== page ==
Tags: Ed Steck, Porcino
68 Skalitzerstrasse, Berlin
(in the hole inside Chert Gallery)
Opening reception June 18 at 8pm.
“I Am Down Here With the Boogens After All” – Ed Steck
A self-portrait is a reflection.
A self-portrait is a reflection: materials constructing images, sensations structuring
architectural moments (definitive personal modulations), chronological impertinences,
yourself creating your self, a frozen practice of an accumulative entirety until a singular
point, the expression before the potential atmospheric capsizing. It is a resolution of the
self-encapsulated within the frames of an image; it is how one is seen while seeing.
“I Am Down Here With the Boogens After All” is a day-book-like piece of self-portraiture
that follows the perspective intake of an individual (a subject, a viewer) constantly
absorbing material references. It is a moment of loss fixated on the repetitious revisiting of
the mundane, the familiar, and sensational: misremembered memory to personal insertions
into film, entering the fixed present to relive a cultivated past, and human grotesqueness to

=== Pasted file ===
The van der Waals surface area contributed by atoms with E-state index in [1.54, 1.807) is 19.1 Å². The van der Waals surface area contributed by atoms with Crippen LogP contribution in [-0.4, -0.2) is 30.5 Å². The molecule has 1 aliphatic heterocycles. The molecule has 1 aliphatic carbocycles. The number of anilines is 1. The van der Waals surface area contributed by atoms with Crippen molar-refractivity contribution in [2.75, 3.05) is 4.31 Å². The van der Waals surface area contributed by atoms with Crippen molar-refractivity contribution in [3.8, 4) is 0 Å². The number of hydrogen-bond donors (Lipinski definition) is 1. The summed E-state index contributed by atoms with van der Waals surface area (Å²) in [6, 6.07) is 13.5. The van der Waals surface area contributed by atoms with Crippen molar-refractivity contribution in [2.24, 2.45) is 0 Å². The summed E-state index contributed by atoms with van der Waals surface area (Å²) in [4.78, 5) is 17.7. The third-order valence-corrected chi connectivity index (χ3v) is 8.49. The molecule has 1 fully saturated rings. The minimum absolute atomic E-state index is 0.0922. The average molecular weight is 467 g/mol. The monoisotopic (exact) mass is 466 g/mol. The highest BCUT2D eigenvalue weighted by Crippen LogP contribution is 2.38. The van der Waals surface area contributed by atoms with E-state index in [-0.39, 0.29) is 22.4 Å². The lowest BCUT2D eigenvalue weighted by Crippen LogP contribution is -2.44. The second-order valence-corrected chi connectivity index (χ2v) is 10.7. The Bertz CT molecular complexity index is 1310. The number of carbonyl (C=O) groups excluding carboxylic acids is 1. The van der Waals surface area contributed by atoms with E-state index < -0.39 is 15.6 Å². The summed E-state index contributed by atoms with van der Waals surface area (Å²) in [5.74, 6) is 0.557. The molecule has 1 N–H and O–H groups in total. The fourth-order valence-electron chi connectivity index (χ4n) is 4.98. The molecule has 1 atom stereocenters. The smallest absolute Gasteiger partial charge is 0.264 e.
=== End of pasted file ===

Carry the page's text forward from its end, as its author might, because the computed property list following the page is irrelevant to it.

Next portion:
exaggerated special effects.
A self-portrait is a manufacturing of a self-portrait.
Ed Steck is a writer from Southwestern Pennsylvania. He currently lives in Pittsburgh, PA.
Publications include A Time Stream in Spaces: The Cultic Parody of Time-Induced Capital
published by West as part of the Let Us Keep Our Own Noon group show, Field of Vision
– a limited edition chapbook published by Reactor Press, Beach published as part of “Public
Access” in collaboration with David Horvitz, Chinese Bondage in Peru in collaboration
with Wintergarten LTD, and Mountain as part of “Archive for a Mountain” by Marc
Handelman’s solo exhibition “Geological Sketches at Home and Abroad” at Sikkema
Jenkins & Co. His work has appeared in the anthology Strange Attractors: Investigations
In Non-Humanoid Extraterrestrial Sexualities published by Encyclopedia Destructica,
Capricious Magazine, the Brooklyn Rail, LIT (forthcoming),1913: a journal of forms
(forthcoming), in the publication for the 2012 Columbus Prize Exhibition at Kunsthalle
Ravensburg on the work of painter Natalie Haeusler, and with a contribution in Omer Fast:
5,000 Feet Is Best published by The Power Plant and Sternberg Press. He is one third of
American Books. He graduated from Bard College’s Milton Avery Graduate School of the
Open by appointment only. Please contact David at firstname.lastname@example.org